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What’s better than a pet dog? Two pet dogs. It’s no surprise that millions of pet parents can’t stop at just one four-legged family member. Introducing additional pups to the household is not a decision to make lightly. Just because you’re ready for a new pet doesn’t mean your first dog is quite so enthusiastic about the idea.
Before the Meeting
A little preparation goes a long way in promoting smooth, stress-free interactions between your current dog and new puppy.
- Know the dogs: Dogs are social animals, but that doesn’t every dog is itching to see a new puppy introduced to their home. Make sure you understand the personalities and proclivities of both dogs before attempting to make an introduction. Enthusiastic and energetic as most puppies are, some won’t appreciate being asked to share the spotlight with another dog. An adult dog, on the other hand, may not like being asked to engage with a high-energy young puppy. Before bringing a new puppy home, make sure you’ve carefully reflected on both you and your dog’s readiness for a new addition to the family. That’s the first step in ensuring a peaceful multi-dog home.
- Work on leash training: Both dogs should be familiar with wearing a leash and understand the proper etiquette for interacting with people and other dogs while leashed before they’ve met. When picking out a new dog, try to learn about how they’ve been socialized and how their communication skills have developed. The team at a shelter or adoption center can help paint a picture of how your pup may respond to a new environment.
- Set the scene: Find or create the perfect location for a smooth introduction. Whether you’re indoors or out, create a space that’s free of clutter and offers plenty of room for dogs to engage one another or spend time on their own.
During the Initial Meeting
A proper introduction is just as important in the canine world as it is in the human world. You can’t just assume that two pups meeting for the first time will make fast friends. Here are some dos and don’ts to help you with the initial introduction as well as future interactions.
Dog Introductions: What to Do
- Pick Neutral Ground: Making an introduction at home, surrounded by familiar objects, could encourage territorial feelings in your current dog. This could mean a testy introduction or even a serious fight. Look for a neutral territory like a dog park, a friend’s house, or a neighbor’s yard next time you’re introducing two dogs.
- Keep Verbal Cues to a Minimum: Offer praise and verbal corrections when necessary, but try not to overwhelm either dog with too much sound. You can reward good behavior more emphatically once the first meeting is complete.
- Take Breaks: A little quality time can go a long way. It’s never a good idea to force unfamiliar dogs together for extended periods. If it seems like either dog’s energy is flagging, don’t be afraid to call it a day.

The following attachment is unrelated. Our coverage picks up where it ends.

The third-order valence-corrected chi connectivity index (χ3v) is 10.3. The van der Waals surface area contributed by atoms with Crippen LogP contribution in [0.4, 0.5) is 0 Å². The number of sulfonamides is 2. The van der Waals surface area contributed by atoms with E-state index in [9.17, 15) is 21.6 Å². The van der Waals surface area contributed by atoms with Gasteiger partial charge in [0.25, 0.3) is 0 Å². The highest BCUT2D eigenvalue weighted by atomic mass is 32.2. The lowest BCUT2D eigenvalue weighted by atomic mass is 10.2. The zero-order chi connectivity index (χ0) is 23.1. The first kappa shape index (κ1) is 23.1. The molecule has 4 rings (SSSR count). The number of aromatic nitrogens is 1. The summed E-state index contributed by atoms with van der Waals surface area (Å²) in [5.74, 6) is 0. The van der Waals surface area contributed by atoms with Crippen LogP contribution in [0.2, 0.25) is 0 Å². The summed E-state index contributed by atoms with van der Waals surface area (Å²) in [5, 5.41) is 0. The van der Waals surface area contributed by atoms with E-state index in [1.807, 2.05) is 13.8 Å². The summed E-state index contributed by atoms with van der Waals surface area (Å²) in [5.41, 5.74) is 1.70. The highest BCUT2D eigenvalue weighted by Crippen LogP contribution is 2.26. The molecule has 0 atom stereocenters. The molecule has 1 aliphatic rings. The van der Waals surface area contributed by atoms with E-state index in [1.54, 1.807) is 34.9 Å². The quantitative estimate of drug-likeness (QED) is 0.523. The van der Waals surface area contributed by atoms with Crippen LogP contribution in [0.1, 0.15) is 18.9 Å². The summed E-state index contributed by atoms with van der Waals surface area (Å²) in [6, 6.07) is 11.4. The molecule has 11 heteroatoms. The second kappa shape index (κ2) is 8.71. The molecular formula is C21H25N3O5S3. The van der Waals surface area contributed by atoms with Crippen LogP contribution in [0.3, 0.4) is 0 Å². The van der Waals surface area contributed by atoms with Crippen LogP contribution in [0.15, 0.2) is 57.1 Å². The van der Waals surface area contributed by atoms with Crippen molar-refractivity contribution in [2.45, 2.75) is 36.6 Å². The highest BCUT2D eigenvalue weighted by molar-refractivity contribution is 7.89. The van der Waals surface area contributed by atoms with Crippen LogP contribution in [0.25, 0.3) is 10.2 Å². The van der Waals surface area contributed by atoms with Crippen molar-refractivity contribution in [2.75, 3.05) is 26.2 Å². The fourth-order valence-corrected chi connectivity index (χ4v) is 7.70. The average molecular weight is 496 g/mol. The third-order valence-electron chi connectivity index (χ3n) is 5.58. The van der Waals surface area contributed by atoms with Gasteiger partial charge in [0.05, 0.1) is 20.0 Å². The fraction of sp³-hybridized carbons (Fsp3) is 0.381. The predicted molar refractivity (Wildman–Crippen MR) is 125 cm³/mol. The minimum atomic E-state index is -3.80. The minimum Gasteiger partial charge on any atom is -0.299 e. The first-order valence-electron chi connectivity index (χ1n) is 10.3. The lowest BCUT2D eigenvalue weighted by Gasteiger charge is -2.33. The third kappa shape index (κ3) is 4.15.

Dog Introductions: What Not to Do
- Don’t Allow Dogs to Fight: If you notice that your puppy playdate has taken a turn for the worse, step in immediately to separate the two dogs. While fights may be short-lived, it’s best not to take any chances.
- Don’t Leave Dogs Alone: Dogs should not be left unsupervised. If you must leave dogs alone for any period of time, ensure they’re kept in separate areas. For indoor intros, a baby gate, dog crate, or closed door can provide a useful barrier.
- Don’t Get Frustrated: It takes time to build strong bonds between dogs. Even if the first few introductions don’t go as planned, persistent pet parents are more than capable of enforcing house rules and helping pets get along.
What to Watch For
A dog’s body language during introductions and other meetings can tip you off to potential conflicts before they occur.
Watch out for these potential warning signs:
- Lip curling
- Raised tails or hackles (the hair at the back of a dog’s neck)
- Standing perfectly still
- Either dog putting their head over the shoulders of the other
Always remember that wagging tails do not always indicate happy dogs. A straight tail that’s wagging stiffly is potentially a signal of dominance and aggression.
After the Initial Meeting
Patience and persistence are everything when it comes to ensuring pet relationships start off on the right paw. Supervise interactions closely during your dogs’ initial weeks together, offering praise and positive reinforcement along the way. Keep an eye out for signs of conflict like those noted above and be ready to intervene if necessary. You’ll want to exercise special care around food and favorite toys, which may inspire tussles between your dogs.
Throughout the introductory phase, don’t forget to give plenty of attention and affection to both of your pets. Neither your puppy nor your older dog should ever think that they’re getting any less love than their new sibling.
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